AVAG: GENOCIDE TOOK EVERYTHING EXCEPT LIFE
By Gayane Abrahamyan
"Every day he waited for death. Every morning when the sun rose, we did not know whether it would get dark or not."
The words are written by the now-trembling hand of 94-year old Avag Harutyunyan.
In a thick notebook the old man has written the story of his life, beginning not on the day of his birth but on a notorious day in the spring of 1915, when Avag's life would forevermore impose upon him the title: "Survivor".
The Genocide deprived him of everything but life. Like the wicked devil in the tale of his childhood the massacres took his father, his mother and his sister, and by the time he was six he was alone with his memories, that he now shares from his home in Ararat.
"The Turk wanted to kill everyone to the last Armenian." Like his hands, the voice trembles, and his brown eyes fill with tears. He tells of the road to refuge, on which Turkish soldiers made bets about pregnant women - about whether the child inside the belly was a boy or a girl. Then slicing the woman's belly open to see who won the bet.
Then his face brightens like that of a child and he says: "But we fought heroically, even the women had taken guns, otherwise we couldn't pass the road of refuge, every day the soldiers came across and we fought to death."
Grandpa Avag remembers the escape from Western Armenia had not begun yet when the men of their village where drawn to the Turkish Amy, including his father. His mother was alone with two children. She tied Avag to the back of an ox, his sister to the back of a calf, and they took the dark way of refuge.
"We were hungry, my poor mother found something to eat from here and there, but she wouldn't eat, she was exhausted and sick. When we reached the city of Baquba in Iraq, the English people took my mother to the hospital."
But the mother did not return from the hospital. Avag believes she was poisoned by a Muslim doctor.
"Those Turks had frightened their own as well, bribed them not to help us. My poor mother suffered so long, crossed the way of refuge for three years and was killed when we were already saved," Avag remembers with bitterness.
After their mother's death, 6-year old Avag and his 4-year old sister, Sanam, were cared for by an English soldier, then turned over to Avag's uncle.
"My uncle was young and couldn't take two children. He took me with him and asked my aunt to take my sister. But my aunt was heartless enough to say she can't take an orphan, she didn't want to care for a girl. And my sister stayed in a foreign city full of refugees.
"I still do not know did she survive or not, what happened to her? And God punished my aunt. She never could give birth to a child despite the treatments she took, she never became a mother."
The three year long escape led to the village of Khalisa in Ararat marz, where in those years (1919-1920) 70 percents of the inhabitants were ethnic Azeris.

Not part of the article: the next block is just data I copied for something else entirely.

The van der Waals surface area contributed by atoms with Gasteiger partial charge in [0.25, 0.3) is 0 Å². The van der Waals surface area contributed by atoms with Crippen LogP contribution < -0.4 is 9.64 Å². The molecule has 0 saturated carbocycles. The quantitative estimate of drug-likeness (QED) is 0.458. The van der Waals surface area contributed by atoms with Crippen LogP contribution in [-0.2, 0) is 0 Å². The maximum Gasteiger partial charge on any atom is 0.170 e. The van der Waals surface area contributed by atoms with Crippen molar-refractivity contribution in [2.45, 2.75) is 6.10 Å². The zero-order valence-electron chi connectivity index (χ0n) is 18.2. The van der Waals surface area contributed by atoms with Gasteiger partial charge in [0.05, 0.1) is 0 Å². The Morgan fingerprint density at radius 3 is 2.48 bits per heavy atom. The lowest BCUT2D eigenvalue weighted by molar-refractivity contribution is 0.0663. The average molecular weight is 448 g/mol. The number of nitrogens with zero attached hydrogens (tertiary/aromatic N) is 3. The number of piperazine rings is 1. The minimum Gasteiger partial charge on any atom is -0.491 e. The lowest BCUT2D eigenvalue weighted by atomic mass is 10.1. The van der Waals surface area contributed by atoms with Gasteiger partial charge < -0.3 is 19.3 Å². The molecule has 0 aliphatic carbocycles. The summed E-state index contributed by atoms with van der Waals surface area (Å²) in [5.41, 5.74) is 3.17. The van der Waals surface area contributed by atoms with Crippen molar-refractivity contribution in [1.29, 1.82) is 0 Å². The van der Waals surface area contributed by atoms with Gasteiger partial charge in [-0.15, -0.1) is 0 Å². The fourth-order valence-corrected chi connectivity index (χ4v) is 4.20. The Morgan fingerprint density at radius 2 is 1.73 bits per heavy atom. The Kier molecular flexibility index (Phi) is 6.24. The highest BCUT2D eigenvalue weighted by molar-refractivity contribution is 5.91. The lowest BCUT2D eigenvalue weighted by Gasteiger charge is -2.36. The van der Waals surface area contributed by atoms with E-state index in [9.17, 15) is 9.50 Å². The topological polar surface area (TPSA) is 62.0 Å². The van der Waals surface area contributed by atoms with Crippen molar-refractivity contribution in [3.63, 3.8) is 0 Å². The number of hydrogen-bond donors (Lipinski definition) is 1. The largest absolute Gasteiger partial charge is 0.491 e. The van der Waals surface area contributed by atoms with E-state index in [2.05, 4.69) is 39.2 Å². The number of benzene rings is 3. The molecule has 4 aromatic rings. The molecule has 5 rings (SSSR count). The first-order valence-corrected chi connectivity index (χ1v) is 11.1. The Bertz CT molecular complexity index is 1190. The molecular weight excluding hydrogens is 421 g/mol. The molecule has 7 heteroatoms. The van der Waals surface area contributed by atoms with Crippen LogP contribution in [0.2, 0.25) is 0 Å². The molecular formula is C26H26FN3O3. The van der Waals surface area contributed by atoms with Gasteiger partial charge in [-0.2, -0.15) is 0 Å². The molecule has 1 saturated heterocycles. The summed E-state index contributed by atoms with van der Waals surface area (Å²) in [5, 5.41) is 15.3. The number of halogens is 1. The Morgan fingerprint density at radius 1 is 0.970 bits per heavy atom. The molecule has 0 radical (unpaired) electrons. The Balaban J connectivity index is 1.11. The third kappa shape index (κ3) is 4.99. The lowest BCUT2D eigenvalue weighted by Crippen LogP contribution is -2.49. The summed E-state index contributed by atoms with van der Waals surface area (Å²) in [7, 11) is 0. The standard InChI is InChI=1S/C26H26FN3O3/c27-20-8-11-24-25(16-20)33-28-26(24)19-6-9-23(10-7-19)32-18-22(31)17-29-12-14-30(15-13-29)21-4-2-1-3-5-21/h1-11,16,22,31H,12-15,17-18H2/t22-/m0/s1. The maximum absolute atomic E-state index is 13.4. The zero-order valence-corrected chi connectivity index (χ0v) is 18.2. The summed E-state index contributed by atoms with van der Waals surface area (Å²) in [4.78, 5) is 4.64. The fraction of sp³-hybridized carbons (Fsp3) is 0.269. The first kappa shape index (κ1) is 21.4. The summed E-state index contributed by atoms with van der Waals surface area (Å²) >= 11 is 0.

"When we were brought there, we thought we got rid of those Turks, now we came to these Turks," jokes Avag, remembering days of his orphan childhood.
Longing for maternal love, the 8 year old boy was forced to work for an Azeri as a serf, and then when he learned to read and write a bit he was sent to the town of Ararat to work in a shop.
"In the shop I worked everybody had stolen something and had served in prison. But when after the three years of my work nothing was stolen there everybody was amazed. In the end they presented me a bicycle," tells Avag.
Along with working in the shop he studied at a 7 year school, then entered an agricultural college and started his work in the world of books.
"I did not know Armenia properly. I spoke all the languages at once. I knew the language of those people whom I dealt with - Kurdish, Turkish, Azerbaijani, but I began learning Armenian alone and was the best."
Longing for learning the 17 year old young man came to Yerevan and entered the Agricultural Institute, where he earned the Tairov scholarship for excellence in studies.
"He was alone in this life and reached everything with his industriousness and stamina, his grandchildren have inherited this feature from him - they like learning," says Avag's daughter Hasmik Harutyunyan.
Now, the Doctor of Agriculture carefully takes his awards and certificates out of the drawer, and tells proudly about the devotion and hardships he worked with to deserve them, when he has passed the road from an orphan and a refugee to the Doctor of Philosophy and Hero of Labor titles.
His grandson says that Avag works still, and that he is now studying English.
But today the most important thing in Avag's life is the book about his life. He has finished it. But now, he makes copies, writing each one over.
"He does not tell us why he copies by hand," says Hasmik. "He says he makes some corrections. But I think he wants to keep a copy for each of his grandchildren."
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